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Thursday August 3rd 2017 | 10:56

Protect and serve: Helping police gather information during major incidents

Major incidents are defined as events and situations that require the implementation of special arrangements by one or more emergency services, and typically meet at least one of the following criteria:

  • Involve or affect a large number of people
  • Require a potentially large number of casualties to be rescued and / or transported to another location
  • Emergency services need to contribute substantial amounts of resources to handle the incident
  • Both emergency services and support services (e.g. local authorities and transport operatives) have to be mobilised and organised to respond
  • A large number of enquiries from the public and news media (usually made to the police) need to be handled

The UK’s police services play a crucial role throughout major incidents. Among the first responders at such an event, police are tasked with co-ordinating emergency and support services to reduce the risk of loss of life, and to protect and preserve the scene.

Police investigations into the incident start almost immediately, during which time they need to collect and consolidate relevant information from witnesses. Of course, statements need to be taken from those involved, but these are often supported by digital evidence – such as video footage and photos taken on personal mobile phones, private CCTV footage that captures some or all of the incident (for example CCTV cameras directed at the street that are normally used by shopkeepers and restaurant owners to protect their property), and even dashcams from passing vehicles should an incident involve a traffic collision.

To facilitate this, police services require a solution that can not only handle the transfer of large files into their corporate network (and mitigate the associated risks, such as malware and viruses) but also protect the sensitive data submitted alongside these files, for example witnesses’ names and contact details.

Improving response and protecting data

We’ve previously discussed how police services can use a combination of a secure web form and encrypted collaboration environment to accept 101 evidence submissions, including the likes of video files and CCTV footage – and this approach can also be used to support evidence collection during a major incident.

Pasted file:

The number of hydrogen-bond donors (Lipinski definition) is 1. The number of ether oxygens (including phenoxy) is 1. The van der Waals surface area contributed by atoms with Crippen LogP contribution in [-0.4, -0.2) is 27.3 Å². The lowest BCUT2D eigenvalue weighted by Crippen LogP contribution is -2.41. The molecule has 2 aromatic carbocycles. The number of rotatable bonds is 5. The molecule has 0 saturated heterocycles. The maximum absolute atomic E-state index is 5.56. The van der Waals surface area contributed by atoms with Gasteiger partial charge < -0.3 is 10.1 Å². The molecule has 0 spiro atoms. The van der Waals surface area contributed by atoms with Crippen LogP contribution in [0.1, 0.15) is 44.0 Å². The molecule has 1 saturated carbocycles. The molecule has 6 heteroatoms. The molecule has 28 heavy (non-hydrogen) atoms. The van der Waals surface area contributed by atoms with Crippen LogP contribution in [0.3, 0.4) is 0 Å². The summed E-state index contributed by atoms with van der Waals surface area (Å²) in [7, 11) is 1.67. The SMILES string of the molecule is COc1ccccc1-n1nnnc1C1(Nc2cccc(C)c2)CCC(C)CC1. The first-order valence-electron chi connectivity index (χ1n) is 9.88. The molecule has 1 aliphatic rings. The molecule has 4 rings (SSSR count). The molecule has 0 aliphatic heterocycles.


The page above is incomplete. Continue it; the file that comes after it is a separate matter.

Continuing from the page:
A secure web form would meet data protection requirements by encrypting personally sensitive information, such as witnesses’ names and contact details. It is also a more secure alternative than, for example, sending this information on a USB stick in the post or via courier. As recent data breaches have shown us, when digital data is saved and transported physically, it is immediately at risk. Additionally, posting and couriering items takes longer and makes submitting evidence a greater burden for witnesses – both things police forces would want to avoid in the aftermath of a major incident. The secure form should also offer anti-virus scanning and protection as default, and therefore provide greater security to the network.

For additional protection, the data and files received should be sent to a secure collaboration environment that is independent of the police service’s network. Again, the files can be scanned for viruses within this environment to increase information security. All data submissions can also be stored encrypted at a file and folder-level to protect the personal data of the citizens involved. Users within the police service and related agencies can only access the files with the correct permissions and can be prevented from taking certain actions (such as downloading files), reducing the likelihood of an internal data breach. Finally, a full audit trail from both the secure form and the encrypted environment would help preserve the chain of evidence and could be relied on to verify when files were submitted and the actions taken with them. This functionality would also be crucial for compliance with data protection legislation, providing full visibility over sensitive information.

Receiving and handling data and files following a major incident is a subject that police services should consider sooner rather than later, so that they can prepare as much as possible for an unpredictable situation and respond as quickly as possible should the worst happen. Having forms and secure environments set up to use, with URLs for uploads made available following a major incident, police services can efficiently gather the information they need while reducing the impact on those involved.

Image Source: LESLP Major Incident Procedure Manual, V9.3, 2015

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